“Middle class” is a term that is universally familiar but devilishly difficult to pin down. It is both a social and economic construct, and because these domains don’t always align, its borders are fuzzy. Is a $30,000-a-year resident in brain surgery lower class? Is a $100,000-a-year plumber upper-middle class? One way to sidestep riddles of this sort is to ask people to label themselves. That’s what we did in a telephone survey of a nationally representative sample of 2,413 adults last year.1 It produced a straightforward-seeming result: about half (53%) of all adults in America say they are middle class; and the median annual family income of this group of respondents is $52,285.
But beyond the simplicity of these numbers lies a nest of anomalies. For example, about four-in-ten (41%) adults with $100,000 or more in annual household income say they are middle class. So do nearly half (46%) of those whose household incomes are below $40,000. As for those in between, about a third say they’re not in the middle class.
In short, when it comes to self-identifying as middle class, different groups of Americans use different yardsticks. Some cases in point: younger adults and older adults are both more likely than middle-aged adults to describe themselves as middle class, even though, on average, their income levels are lower. Meantime, middle-aged middle-class adults are more likely than those who are younger and older to report financial stresses, even though they have more income. Also, roughly the same percentages of whites (53%), blacks (50%) and Hispanics (54%) self-identify as middle class, despite the fact that the income and wealth of blacks and Hispanics who say they are middle class is much lower than that of whites who say they are middle class. Clearly, declaring oneself to be middle class is more than a statement about income and assets. It’s also a state of mind.
Along these same lines, when survey respondents are asked how much money they think it takes for a family of four to lead a “middle-class lifestyle” in their area, their answers array along a sliding scale that correlates with their income. The greater the income, the higher the estimate. Thus, adults in families whose income is between $100,000 and $150,000 a year believe, on average, that it takes $80,000 to live a middle-class life in their area. By contrast, adults in families whose income is less than $30,000 a year believe that a middle-class lifestyle can be had for about $50,000 a year. Analyzing these estimates by the ZIP codes of the respondents yields a similar finding: people who live in communities with a high cost of living think it takes, on average, about $15,000 more to be in the middle class than do people who live in communities with a low cost of living.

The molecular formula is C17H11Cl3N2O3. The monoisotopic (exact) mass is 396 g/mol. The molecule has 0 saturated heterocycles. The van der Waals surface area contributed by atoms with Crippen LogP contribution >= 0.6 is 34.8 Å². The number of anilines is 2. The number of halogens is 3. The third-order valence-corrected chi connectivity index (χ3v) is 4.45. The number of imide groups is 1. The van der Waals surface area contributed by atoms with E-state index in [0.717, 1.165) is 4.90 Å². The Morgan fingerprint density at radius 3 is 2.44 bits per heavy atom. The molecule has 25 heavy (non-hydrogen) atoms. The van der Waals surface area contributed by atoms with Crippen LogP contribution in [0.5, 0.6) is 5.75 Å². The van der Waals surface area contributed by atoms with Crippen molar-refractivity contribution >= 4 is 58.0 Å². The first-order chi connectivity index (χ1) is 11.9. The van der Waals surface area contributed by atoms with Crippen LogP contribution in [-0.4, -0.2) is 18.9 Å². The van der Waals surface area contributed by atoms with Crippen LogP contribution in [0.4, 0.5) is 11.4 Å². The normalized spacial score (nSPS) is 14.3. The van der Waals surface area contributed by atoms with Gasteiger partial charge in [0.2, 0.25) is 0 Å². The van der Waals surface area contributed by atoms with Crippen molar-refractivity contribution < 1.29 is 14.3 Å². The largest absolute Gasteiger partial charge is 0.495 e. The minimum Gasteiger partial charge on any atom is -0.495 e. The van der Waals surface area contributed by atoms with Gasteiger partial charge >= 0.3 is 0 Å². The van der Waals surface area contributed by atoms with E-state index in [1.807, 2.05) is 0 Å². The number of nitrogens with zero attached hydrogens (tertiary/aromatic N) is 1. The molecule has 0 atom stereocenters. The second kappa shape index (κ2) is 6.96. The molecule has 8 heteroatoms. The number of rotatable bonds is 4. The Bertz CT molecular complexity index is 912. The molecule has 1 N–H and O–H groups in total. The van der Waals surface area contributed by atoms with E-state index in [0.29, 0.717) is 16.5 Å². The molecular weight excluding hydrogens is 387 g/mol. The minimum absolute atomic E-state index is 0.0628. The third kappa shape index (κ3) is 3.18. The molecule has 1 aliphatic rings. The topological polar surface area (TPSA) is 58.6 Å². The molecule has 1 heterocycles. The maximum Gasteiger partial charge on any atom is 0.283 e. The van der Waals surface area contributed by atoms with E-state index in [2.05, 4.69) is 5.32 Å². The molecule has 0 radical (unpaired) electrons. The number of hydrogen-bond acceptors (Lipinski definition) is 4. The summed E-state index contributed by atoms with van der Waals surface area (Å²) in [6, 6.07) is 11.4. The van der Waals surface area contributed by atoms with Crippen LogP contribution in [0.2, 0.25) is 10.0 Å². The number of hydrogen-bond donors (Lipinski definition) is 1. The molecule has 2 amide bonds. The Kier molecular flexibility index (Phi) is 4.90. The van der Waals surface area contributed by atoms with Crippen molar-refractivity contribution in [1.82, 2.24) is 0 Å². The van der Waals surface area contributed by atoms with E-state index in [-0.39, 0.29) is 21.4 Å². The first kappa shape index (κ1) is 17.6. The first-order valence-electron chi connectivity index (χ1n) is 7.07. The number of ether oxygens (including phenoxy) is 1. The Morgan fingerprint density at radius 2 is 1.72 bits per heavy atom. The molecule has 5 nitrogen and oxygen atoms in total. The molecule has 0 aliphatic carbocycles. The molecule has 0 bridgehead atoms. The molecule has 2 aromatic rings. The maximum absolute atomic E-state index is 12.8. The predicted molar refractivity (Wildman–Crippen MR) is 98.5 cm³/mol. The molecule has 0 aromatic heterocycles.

The bottom line is that while about half the country considers itself middle class, their judgments are influenced by the laws of relativity. Bearing this in mind, our report undertook a parallel analysis of what it means to be middle class — this one driven by economic and demographic data rather than by self-definition. Using Census figures, we divided Americans into three income tiers — low, middle and high. We defined the middle income tier as consisting of adults who live in a household where the annual income falls within 75% to 150% of the national median, a common set of boundaries for analyses of income dispersion.2
This analytical frame enabled us to examine how the middle income tier has changed over time in its size, demographic traits and standard of living. Has it gotten smaller or larger since 1970? How has it fared economically — both in absolute terms, and relative to the income tiers below and above? Also, by lining up these Census-based trends alongside our survey results, we were able to make some judgments about how well public perceptions square with the underlying economic realities.